What’s going on with CS PhD Enrollments: Guest Blog Post from Betsy Bizot

May 20, 2016 at 7:31 am 2 comments

Betsy Bizot at Computing Research Association (CRA) dug into the question that I posed about CS PhD’s, and came up with these answers. Thanks, Betsy!


Percentages are computed from those who answered the question about their postdoctoral status, about 90% of all SED respondents. They include those who said they were returning to or continuing with predoctoral employment, or who have a definite commitment for employment or postdoctoral study. Those who were negotiating with one or more possible employers were not counted.

Values in the Engineering column are from Doctorate Recipients from U.S. Universities: 2014 (for the 2004 and 2009 figures) and Doctorate Recipients from U.S. Universities: 2013 (for the 2013 figure), Table 42, National Center for Science and Engineering Statistics, available from the “data” tab at http://www.nsf.gov/statistics/srvydoctorates/ These were reported in Mark Guzdial’s Computing Education Blog https://computinged.wordpress.com/2016/05/04/what-really-happens-to-new-cs-phds-starving-the-beast/

Values in the Computer Science column are computed using data from the Survey of Earned Doctorates licensed to the Computing Research Association through the National Center for Science and Engineering Statistics at the National Science Foundation. The use of NSF data does not imply NSF endorsement of the research methods or conclusions contained in this report. Licensing of this data was supported by grant B2014-12 from the Alfred P. Sloan Foundation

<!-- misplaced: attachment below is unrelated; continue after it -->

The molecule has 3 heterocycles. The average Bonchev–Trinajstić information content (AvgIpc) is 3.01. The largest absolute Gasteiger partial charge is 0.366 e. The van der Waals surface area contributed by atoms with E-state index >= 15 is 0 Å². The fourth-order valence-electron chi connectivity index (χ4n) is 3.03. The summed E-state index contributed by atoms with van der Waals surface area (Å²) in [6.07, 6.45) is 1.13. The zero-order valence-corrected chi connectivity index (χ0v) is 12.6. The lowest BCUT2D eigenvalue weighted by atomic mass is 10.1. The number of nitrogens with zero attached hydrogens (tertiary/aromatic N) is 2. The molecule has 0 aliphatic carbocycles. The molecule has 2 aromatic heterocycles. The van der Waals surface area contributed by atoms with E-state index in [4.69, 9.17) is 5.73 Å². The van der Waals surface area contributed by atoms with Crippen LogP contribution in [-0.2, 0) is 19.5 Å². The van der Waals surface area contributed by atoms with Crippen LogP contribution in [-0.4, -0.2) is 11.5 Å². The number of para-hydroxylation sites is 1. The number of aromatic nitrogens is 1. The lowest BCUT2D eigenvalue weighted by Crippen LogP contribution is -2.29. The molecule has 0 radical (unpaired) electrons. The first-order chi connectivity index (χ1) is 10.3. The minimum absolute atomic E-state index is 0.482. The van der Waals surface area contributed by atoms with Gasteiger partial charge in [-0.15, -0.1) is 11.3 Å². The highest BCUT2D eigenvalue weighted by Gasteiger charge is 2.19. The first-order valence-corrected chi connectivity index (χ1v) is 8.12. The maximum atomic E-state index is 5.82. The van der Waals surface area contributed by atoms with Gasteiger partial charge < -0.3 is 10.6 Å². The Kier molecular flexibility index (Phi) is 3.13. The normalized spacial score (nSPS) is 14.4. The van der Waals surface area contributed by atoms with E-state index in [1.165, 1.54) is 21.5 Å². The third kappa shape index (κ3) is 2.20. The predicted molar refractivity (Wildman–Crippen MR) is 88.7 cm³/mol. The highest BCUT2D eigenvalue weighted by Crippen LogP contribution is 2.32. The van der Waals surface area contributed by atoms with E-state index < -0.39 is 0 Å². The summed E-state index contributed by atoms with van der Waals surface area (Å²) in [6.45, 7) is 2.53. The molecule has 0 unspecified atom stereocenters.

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2 Comments Add your own

  • 1. dennisfrailey  |  May 20, 2016 at 1:28 pm

    Here is a possible explanation of what is happening. The percentage of non-US citizens in PhD programs keeps rising and, as a result, a certain percentage of them will pursue careers in their home countries and, as a result, they typically have not yet committed to a position at the time the survey is taken. This is the experience I’ve had, but I acknowledge that that’s only one data point.

  • 2. Betsy Bizot  |  May 26, 2016 at 11:42 am

    That’s plausible. I see a little of that in the detail-level CRA Taulbee Survey data but not as much as you might think. For 2015, of the 1721 PhD graduates reported to Taulbee with known residency, 58% were nonresident and 42% citizens or permanent residents. Looking at the employment type and employment location for those two groups, employment type is reported as unknown, unemployed, or self-employed for 20% of the residents and 22% of the nonresidents. Employment location is listed as unknown for 15% of residents and 20% of nonresidents (other choices are US, Canada, EU, China, India, or other).

    Note that this Taulbee data includes Computer Engineering and Information degree recipients as well as Computer Science, and also differs from the Survey of Earned Doctorates data by being reported by the departments and not by the individuals.


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